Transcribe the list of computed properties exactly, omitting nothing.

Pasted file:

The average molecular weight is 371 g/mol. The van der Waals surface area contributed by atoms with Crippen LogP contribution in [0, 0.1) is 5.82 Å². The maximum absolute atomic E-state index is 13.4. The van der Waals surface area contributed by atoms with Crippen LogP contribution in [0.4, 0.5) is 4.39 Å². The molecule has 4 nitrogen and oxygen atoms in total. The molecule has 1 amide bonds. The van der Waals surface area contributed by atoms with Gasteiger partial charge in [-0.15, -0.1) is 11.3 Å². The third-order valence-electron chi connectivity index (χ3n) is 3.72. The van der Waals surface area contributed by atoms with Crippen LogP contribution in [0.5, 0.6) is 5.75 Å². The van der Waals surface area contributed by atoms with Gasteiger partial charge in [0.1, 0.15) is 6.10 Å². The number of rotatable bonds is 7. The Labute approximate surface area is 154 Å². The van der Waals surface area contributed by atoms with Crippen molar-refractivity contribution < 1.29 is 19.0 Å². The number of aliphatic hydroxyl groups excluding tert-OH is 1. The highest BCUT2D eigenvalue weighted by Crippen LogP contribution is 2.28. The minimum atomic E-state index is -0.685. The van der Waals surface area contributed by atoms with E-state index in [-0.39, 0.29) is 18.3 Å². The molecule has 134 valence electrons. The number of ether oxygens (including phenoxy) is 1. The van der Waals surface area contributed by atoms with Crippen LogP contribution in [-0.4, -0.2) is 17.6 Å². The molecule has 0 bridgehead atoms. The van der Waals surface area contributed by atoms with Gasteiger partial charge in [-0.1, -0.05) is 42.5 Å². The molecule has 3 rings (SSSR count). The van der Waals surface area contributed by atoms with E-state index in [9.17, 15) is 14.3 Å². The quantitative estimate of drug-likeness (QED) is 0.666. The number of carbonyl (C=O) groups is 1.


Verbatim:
The average molecular weight is 371 g/mol. The van der Waals surface area contributed by atoms with Crippen LogP contribution in [0, 0.1) is 5.82 Å². The maximum absolute atomic E-state index is 13.4. The van der Waals surface area contributed by atoms with Crippen LogP contribution in [0.4, 0.5) is 4.39 Å². The molecule has 4 nitrogen and oxygen atoms in total. The molecule has 1 amide bonds. The van der Waals surface area contributed by atoms with Gasteiger partial charge in [-0.15, -0.1) is 11.3 Å². The third-order valence-electron chi connectivity index (χ3n) is 3.72. The van der Waals surface area contributed by atoms with Crippen LogP contribution in [0.5, 0.6) is 5.75 Å². The van der Waals surface area contributed by atoms with Gasteiger partial charge in [0.1, 0.15) is 6.10 Å². The number of rotatable bonds is 7. The Labute approximate surface area is 154 Å². The van der Waals surface area contributed by atoms with Crippen molar-refractivity contribution < 1.29 is 19.0 Å². The number of aliphatic hydroxyl groups excluding tert-OH is 1. The highest BCUT2D eigenvalue weighted by Crippen LogP contribution is 2.28. The minimum atomic E-state index is -0.685. The van der Waals surface area contributed by atoms with E-state index in [-0.39, 0.29) is 18.3 Å². The molecule has 134 valence electrons. The number of ether oxygens (including phenoxy) is 1. The van der Waals surface area contributed by atoms with Crippen LogP contribution in [-0.4, -0.2) is 17.6 Å². The molecule has 0 bridgehead atoms. The van der Waals surface area contributed by atoms with Gasteiger partial charge in [-0.1, -0.05) is 42.5 Å². The molecule has 3 rings (SSSR count). The van der Waals surface area contributed by atoms with E-state index in [9.17, 15) is 14.3 Å². The quantitative estimate of drug-likeness (QED) is 0.666. The number of carbonyl (C=O) groups is 1.